Climacteric fruits refer to fruits that have high respiration rate during the fruit's ripening. During the ripening process of climacteric fruits, the production of a phytohormone, ethylene, dramatically increases up to 1000-fold of the basal ethylene level. Climacteric fruits are ones that are able to ripen after being picked. An example of climacteric fruit is bananas; they are picked and shipped green and then ripen at a later time (often in the store or home). Climacteric fruits include, but are not limited to, apples, apricots, avocados, bananas, cantaloupes, figs, guavas, kiwis, mangoes, nectarines, peaches, pears, persimmons, plums, and tomatoes. [Source: Wikepedia.com]


  • The F-900 could be used to help optimize Controlled Atmosphere Storage Rooms and prevent losses. Ethylene is an important and sensitive marker for ripening of fruits. Other postharvest research applications are possible.
  • In addition to plants, some microorganisms, including fungi and bacteria, synthesize ethylene. Microorganisms can cause great losses in the postharvest industry through disease and mold, so research into ethylene and the pathogen-host interaction is important. A common plant pathogen that produces ethylene is Botrytis cinerea.
  • Measuring ethylene concentration in the air of rooms where young apple trees in pots are stored adjacent to refrigerated apple storage rooms, in order to assess the safety to young apple trees. During the winter months, the safe level for storage of first year apple trees is below 50ppm.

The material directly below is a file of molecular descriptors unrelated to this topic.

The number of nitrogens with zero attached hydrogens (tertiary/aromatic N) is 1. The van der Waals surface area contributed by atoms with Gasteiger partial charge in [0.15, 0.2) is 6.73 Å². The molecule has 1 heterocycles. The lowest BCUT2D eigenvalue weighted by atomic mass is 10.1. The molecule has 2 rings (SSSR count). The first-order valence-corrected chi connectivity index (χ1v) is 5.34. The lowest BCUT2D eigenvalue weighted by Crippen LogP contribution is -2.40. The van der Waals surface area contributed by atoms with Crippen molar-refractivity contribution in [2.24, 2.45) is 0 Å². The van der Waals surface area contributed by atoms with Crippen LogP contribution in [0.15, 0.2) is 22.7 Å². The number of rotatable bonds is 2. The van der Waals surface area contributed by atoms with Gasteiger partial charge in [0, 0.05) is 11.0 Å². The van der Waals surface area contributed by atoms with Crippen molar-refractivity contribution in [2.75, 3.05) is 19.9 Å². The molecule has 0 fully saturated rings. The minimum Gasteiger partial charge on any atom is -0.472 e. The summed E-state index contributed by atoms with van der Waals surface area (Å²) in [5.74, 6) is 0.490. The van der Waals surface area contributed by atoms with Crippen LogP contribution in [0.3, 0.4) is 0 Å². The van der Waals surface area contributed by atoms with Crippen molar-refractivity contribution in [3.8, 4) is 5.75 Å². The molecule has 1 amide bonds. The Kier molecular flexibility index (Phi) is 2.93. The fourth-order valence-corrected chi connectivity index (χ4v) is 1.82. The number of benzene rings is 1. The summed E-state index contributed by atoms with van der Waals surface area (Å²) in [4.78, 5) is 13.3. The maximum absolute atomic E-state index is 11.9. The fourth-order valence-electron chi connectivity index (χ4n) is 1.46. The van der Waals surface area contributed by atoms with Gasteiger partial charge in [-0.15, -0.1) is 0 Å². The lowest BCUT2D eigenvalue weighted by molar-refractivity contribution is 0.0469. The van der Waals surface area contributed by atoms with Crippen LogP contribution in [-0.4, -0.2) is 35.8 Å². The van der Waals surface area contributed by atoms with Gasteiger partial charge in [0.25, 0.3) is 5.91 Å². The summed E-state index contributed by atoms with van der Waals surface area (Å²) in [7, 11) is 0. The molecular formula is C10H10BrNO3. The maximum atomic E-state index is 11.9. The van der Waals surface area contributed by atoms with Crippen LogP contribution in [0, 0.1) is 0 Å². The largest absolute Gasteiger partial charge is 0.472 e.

• Commercial apple growers could monitor the ethylene levels of empty refrigerated rooms before storing bare-root nursery trees. Rooms should be empty of ethylene before storing nursery trees and often growers have no way to monitor this.
  • Monitoring ethylene emission from industrial sources. Ethylene is of interest because it plays a role in atmospheric ozone chemistry. This will be dependent on interfering gas and the source of industrial emissions.

To start using the F-900, you need to create a file to save data into. Go to File<Create. Change the file00 to the desired file-name and press save. Next, open the file to save measurements. Go to File<Open and use the arrows to highlight the newly created file. If the value next to the file-name is a negative number, this indicates an error. You should delete the file and create it again. Then, open it and check that the value is zero. Now, you can save data into this file.


Several types of material have been found to outgas interfering gases of the ethylene sensor, such as Tygon.  Viton and Teflon have successfully been found to not outgas. 


The electrode is platinum with a lead-based counter-electrode.